It seems only a few weeks since I was counting Siskins in the RSPB Big Garden Birdwatch, the results of which are due to be published on Friday. But as the Earth tilts towards the sun, the birds in my garden are ringing the changes. I haven’t seen the overwintering male Blackcap here for a couple of weeks, but today one sang enthusiastically – perhaps the same bird, but more likely a new arrival from Africa as the wintering bird returned to central Europe. A Blackbird is feeding worms to chicks hidden away in next door’s garden, and a smart male Bullfinch is fiercely defending the seed-feeder from Goldfinches and Blue Tits. It's only the second Bullfinch that I've seen here in 15 years, so I hope there may be a pair and that the species is turning the corner after a long decline. I remember when Bullfinches could be killed under a General Licence because of agricultural damage, and the anger in some quarters when they were given improved legal protection...
Home-working over the last two years has really made me appreciate the annual cycle of the garden visitors. The British Trust for Ornithology is still offering free access to its year-round Garden Birdwatch, to which you can contribute valuable data without leaving home.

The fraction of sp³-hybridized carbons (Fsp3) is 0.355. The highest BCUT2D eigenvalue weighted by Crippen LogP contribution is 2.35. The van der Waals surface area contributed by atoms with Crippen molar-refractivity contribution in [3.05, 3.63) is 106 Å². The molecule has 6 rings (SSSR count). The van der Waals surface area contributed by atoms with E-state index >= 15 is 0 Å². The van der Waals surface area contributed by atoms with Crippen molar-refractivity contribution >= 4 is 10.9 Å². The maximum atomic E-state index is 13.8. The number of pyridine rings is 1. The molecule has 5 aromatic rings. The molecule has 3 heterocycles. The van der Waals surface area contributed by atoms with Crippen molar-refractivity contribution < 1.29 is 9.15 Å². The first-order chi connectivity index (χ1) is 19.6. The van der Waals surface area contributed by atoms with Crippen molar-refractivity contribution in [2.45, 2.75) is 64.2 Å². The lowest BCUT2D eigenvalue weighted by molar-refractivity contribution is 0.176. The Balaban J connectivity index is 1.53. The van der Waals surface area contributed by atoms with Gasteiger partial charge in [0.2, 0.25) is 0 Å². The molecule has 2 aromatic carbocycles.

Northerly winds have put the brakes on the arrival of summer migrants, although Ring Ouzels were at Talacre and World’s End at the weekend. The first Swallow of the year in North Wales (save for one that overwintered on Anglesey until early February) was at RSPB Conwy on 29 March, with others past South Stack and over Rhyl Brickpits the following day. Several Mediterranean Gulls, along with Sandwich Terns, were welcomed to Cemlyn by North Wales Wildlife Trust wardens who have set up the lagoon islands with nesting shelters and an electric fence for the breeding season. Single Ospreys await the return of mates from Africa at nest sites in the Glaslyn Valley and Cors Dyfi, with others seen at Llyn Brenig and over the A55 near Rhosneigr.
Large numbers of Fieldfares were moving east through Mynydd Hiraethog last week, a Snow Bunting was on the Little Orme on Sunday and a Pink-footed Goose on Bardsey was only the tenth island record. Two Velvet Scoters remain among Common Scoters between Penrhyn Bay and Pensarn, and an Iceland Gull at RSPB Conwy was perhaps the bird that overwintered on the Little Orme. Several Green Sandpipers were on Anglesey at the weekend, Black Redstarts at South Stack and Rhoscolyn, and a Garganey at RSPB Cors Ddyga.
A weekly update of bird sightings and news from North Wales, published in The Daily Post every Thursday.